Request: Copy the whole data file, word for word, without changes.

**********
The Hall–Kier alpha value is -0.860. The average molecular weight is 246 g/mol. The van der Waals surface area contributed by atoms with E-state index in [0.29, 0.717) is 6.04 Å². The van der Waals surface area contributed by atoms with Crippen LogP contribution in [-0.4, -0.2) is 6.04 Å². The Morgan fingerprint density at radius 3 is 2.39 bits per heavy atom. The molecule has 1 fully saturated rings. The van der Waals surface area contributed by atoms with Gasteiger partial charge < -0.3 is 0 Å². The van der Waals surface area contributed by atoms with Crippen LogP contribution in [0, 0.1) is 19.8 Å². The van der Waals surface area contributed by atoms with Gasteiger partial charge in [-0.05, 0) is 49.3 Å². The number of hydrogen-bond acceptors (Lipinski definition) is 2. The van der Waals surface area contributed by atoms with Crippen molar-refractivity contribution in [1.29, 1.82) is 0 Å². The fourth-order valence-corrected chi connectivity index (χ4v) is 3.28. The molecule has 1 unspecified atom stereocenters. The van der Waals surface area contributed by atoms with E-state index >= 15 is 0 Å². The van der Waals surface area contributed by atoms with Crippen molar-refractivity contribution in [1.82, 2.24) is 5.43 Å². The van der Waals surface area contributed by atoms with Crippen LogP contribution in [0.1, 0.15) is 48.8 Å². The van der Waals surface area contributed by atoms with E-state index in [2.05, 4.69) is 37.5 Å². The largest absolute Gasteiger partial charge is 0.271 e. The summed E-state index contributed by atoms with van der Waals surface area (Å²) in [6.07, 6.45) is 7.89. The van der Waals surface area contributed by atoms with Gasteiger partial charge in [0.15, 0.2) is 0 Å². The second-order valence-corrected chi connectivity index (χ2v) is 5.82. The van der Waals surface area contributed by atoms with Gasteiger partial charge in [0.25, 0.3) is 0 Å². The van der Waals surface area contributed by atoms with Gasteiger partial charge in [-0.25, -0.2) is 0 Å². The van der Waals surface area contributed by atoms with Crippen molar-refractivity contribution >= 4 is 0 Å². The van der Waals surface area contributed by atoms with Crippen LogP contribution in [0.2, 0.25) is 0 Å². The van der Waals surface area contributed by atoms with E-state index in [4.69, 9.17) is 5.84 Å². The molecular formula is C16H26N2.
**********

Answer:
The Hall–Kier alpha value is -0.860. The average molecular weight is 246 g/mol. The van der Waals surface area contributed by atoms with E-state index in [0.29, 0.717) is 6.04 Å². The van der Waals surface area contributed by atoms with Crippen LogP contribution in [-0.4, -0.2) is 6.04 Å². The Morgan fingerprint density at radius 3 is 2.39 bits per heavy atom. The molecule has 1 fully saturated rings. The van der Waals surface area contributed by atoms with Gasteiger partial charge < -0.3 is 0 Å². The van der Waals surface area contributed by atoms with Crippen LogP contribution in [0, 0.1) is 19.8 Å². The van der Waals surface area contributed by atoms with Gasteiger partial charge in [-0.05, 0) is 49.3 Å². The number of hydrogen-bond acceptors (Lipinski definition) is 2. The van der Waals surface area contributed by atoms with Crippen molar-refractivity contribution in [1.29, 1.82) is 0 Å². The fourth-order valence-corrected chi connectivity index (χ4v) is 3.28. The molecule has 1 unspecified atom stereocenters. The van der Waals surface area contributed by atoms with E-state index >= 15 is 0 Å². The van der Waals surface area contributed by atoms with Crippen molar-refractivity contribution in [1.82, 2.24) is 5.43 Å². The van der Waals surface area contributed by atoms with Crippen LogP contribution in [0.1, 0.15) is 48.8 Å². The van der Waals surface area contributed by atoms with E-state index in [2.05, 4.69) is 37.5 Å². The largest absolute Gasteiger partial charge is 0.271 e. The summed E-state index contributed by atoms with van der Waals surface area (Å²) in [6.07, 6.45) is 7.89. The van der Waals surface area contributed by atoms with Gasteiger partial charge in [0.15, 0.2) is 0 Å². The second-order valence-corrected chi connectivity index (χ2v) is 5.82. The van der Waals surface area contributed by atoms with Gasteiger partial charge in [0.25, 0.3) is 0 Å². The van der Waals surface area contributed by atoms with Gasteiger partial charge in [-0.25, -0.2) is 0 Å². The van der Waals surface area contributed by atoms with Crippen molar-refractivity contribution >= 4 is 0 Å². The van der Waals surface area contributed by atoms with Crippen LogP contribution in [0.2, 0.25) is 0 Å². The van der Waals surface area contributed by atoms with E-state index in [4.69, 9.17) is 5.84 Å². The molecular formula is C16H26N2.